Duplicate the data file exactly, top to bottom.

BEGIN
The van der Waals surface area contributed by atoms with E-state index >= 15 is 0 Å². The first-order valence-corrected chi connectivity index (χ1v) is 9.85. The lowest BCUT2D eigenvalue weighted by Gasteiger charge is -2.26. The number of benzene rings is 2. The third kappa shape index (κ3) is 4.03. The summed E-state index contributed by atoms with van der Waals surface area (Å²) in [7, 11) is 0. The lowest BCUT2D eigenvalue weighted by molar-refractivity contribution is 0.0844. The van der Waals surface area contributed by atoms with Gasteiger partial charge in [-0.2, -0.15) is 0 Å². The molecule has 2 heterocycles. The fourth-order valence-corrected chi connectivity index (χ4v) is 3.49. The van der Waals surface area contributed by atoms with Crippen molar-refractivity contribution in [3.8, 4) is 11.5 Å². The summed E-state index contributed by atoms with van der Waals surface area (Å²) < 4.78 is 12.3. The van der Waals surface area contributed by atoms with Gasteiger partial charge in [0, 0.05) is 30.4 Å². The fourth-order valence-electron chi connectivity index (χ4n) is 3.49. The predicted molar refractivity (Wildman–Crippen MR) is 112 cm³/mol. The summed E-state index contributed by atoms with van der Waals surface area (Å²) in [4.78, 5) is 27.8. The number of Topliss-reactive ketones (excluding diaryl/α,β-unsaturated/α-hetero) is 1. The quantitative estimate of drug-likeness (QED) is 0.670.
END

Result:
The van der Waals surface area contributed by atoms with E-state index >= 15 is 0 Å². The first-order valence-corrected chi connectivity index (χ1v) is 9.85. The lowest BCUT2D eigenvalue weighted by Gasteiger charge is -2.26. The number of benzene rings is 2. The third kappa shape index (κ3) is 4.03. The summed E-state index contributed by atoms with van der Waals surface area (Å²) in [7, 11) is 0. The lowest BCUT2D eigenvalue weighted by molar-refractivity contribution is 0.0844. The van der Waals surface area contributed by atoms with Gasteiger partial charge in [-0.2, -0.15) is 0 Å². The molecule has 2 heterocycles. The fourth-order valence-corrected chi connectivity index (χ4v) is 3.49. The van der Waals surface area contributed by atoms with Crippen molar-refractivity contribution in [3.8, 4) is 11.5 Å². The summed E-state index contributed by atoms with van der Waals surface area (Å²) < 4.78 is 12.3. The van der Waals surface area contributed by atoms with Gasteiger partial charge in [0, 0.05) is 30.4 Å². The fourth-order valence-electron chi connectivity index (χ4n) is 3.49. The predicted molar refractivity (Wildman–Crippen MR) is 112 cm³/mol. The summed E-state index contributed by atoms with van der Waals surface area (Å²) in [4.78, 5) is 27.8. The number of Topliss-reactive ketones (excluding diaryl/α,β-unsaturated/α-hetero) is 1. The quantitative estimate of drug-likeness (QED) is 0.670.